In the districts not reduced to their absolute subjection, but into which they make occasional incursions, they levy a tribute which they call Raukey, and which is about one fifth, (as the Marhatta Chout is one fourth) of the annual rent; whenever a Zemindar has agreed to pay this tribute to any Sick chief, that chief not only himself, refrains from plundering him, but will protect him from all others; and this protection is by general consent held so far sacred, that even if the grand army passes through a Zemindary where the safe guards of the lowest Sick chief are stationed, it will not violate them.

Since the Sicks became powerful, and confederated for the purpose of conquest, they have called their con­federacy Khalsa Gee, or the State, and their grand army Dull Khalsa Gee, or the Army of the State.

As the extent of their possessions is clearly expressed in the accompanying map, as well as the names of their chiefs, and the number of their forces from the best authorities; I shall only observe, that the country is said to be in a state of high cultivation, which I believe, because they carry into it all the cattle fit for tillage, which come into their possession by plunder, collect a very moderate rent, and that mostly in kind, and during any intestine disputes, their soldiery never molest the hus­bandman.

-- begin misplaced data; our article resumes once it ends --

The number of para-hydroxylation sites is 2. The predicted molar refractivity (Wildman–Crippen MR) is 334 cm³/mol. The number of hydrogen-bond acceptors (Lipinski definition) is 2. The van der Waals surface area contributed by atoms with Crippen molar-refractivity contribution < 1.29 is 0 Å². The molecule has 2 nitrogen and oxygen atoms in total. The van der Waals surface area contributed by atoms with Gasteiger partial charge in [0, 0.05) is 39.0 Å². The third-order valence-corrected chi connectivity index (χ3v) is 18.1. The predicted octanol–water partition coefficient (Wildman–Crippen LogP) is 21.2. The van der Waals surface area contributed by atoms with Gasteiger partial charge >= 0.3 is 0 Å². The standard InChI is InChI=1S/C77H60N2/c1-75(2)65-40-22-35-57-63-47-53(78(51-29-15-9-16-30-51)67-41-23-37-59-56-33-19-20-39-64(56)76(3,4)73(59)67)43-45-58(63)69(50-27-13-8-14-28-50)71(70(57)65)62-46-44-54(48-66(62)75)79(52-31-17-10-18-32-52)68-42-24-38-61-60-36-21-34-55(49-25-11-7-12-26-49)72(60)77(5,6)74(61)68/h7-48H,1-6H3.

Trade however, is in a low state, owing to the insecurity of merchants going backwards and forwards through the territories of so many independant chiefs.

Of their manufactures, the principal are very fine cloth, which they make at Lahore, as also the best arms in Hindostan.

Their cavalry is remarkably good, the men being very hardy and well armed with sabres and excellent matchlocks, which they use with great dexterity; the horses bred in their country, are of one of the best breeds in the empire, owing to the use formerly made there of Arabian and Persian stallions, and something in the temperature of the air and water of that country. Most of these soldiers have two or three horses each, by which means their incursions are made with great rapidity, their armies marching from fifty to one hun­dred and twenty miles a day:—their dress is dark blue, as ordered by Gooroo Gobind, and gives them, when collected in large bodies together, a very dismal appear­ance.